Tuesday, February 23, 2010

Games as a gateway to cultural literacy?

There's a new video game out called Dante's Inferno. It's based on Dante's epic vision o' hell, changing a couple of plot elements but sticking with the nine levels and all the monsters, plus many of the shades mentioned in the poem. And check it out: my students seem mildly interested in actually reading it now.


I'm not the sorta dude who scoffs or sneers at anything that makes a kid pick up a classic, so I applaud EA for doing this and I'm actually somewhat tempted to try out the game; what I'm loving, though, is the fact that students were interested in a classic that's not precisely easy reading. It's COOL reading, no doubt, but neither is it simple stuff.

Here's what happened: my spiffy Asst. Editor at Del Rey, Mike Braff, sent me a copy of the companion book, Dante's Inferno (the complete text of the Longfellow translation) with screen shots of the game and how they developed it, etc. Here's a link to the book. He signed it and I offered it to the kids as a giveaway in a drawing. I asked 'em to write their names on a scrap o' paper if they wanted to go for it, and over half of them did. Think about it: teenagers interested in reading a classic on their own initiative? That's...amazing! Hopeful! A new dawn, perhaps?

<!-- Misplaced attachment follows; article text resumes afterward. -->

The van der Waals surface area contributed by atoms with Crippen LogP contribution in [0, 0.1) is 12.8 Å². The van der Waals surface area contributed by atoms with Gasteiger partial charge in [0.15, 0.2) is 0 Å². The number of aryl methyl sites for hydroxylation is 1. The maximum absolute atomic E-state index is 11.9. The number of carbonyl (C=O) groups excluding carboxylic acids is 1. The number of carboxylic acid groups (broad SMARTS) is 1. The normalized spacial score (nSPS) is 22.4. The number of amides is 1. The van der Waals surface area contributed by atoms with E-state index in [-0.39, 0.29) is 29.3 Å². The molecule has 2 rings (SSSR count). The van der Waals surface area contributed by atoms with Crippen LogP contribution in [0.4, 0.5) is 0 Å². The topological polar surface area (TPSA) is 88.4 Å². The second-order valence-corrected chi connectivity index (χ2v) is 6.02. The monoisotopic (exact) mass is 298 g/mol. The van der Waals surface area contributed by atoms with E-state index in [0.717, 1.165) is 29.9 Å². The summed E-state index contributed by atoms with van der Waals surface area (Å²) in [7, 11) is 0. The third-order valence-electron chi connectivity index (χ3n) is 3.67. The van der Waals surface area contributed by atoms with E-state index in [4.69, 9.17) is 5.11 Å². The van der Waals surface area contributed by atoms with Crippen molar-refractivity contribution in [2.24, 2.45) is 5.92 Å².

Now, if only they'd make games for other classics! How about The Great Gatsby? You have to save Gatsby and make Tom and Daisy pay for their carelessness! You can't let the rich people get away with everything! Stop them! Run over Daisy with Gatsby's car!

I think Robert E. Howard's stories would adapt well to the video game milieu. You're Conan the Barbarian, master thief and master, uh, barbarian. You try to steal stuff, and if you fail, just kill everything until you escape! Yeah! That's entertainment!

Seriously, I'm grateful to EA for the Neato Idea. I hope it works out well for them, and I hope many young'uns will discover Dante as a result.

No comments:

Post a Comment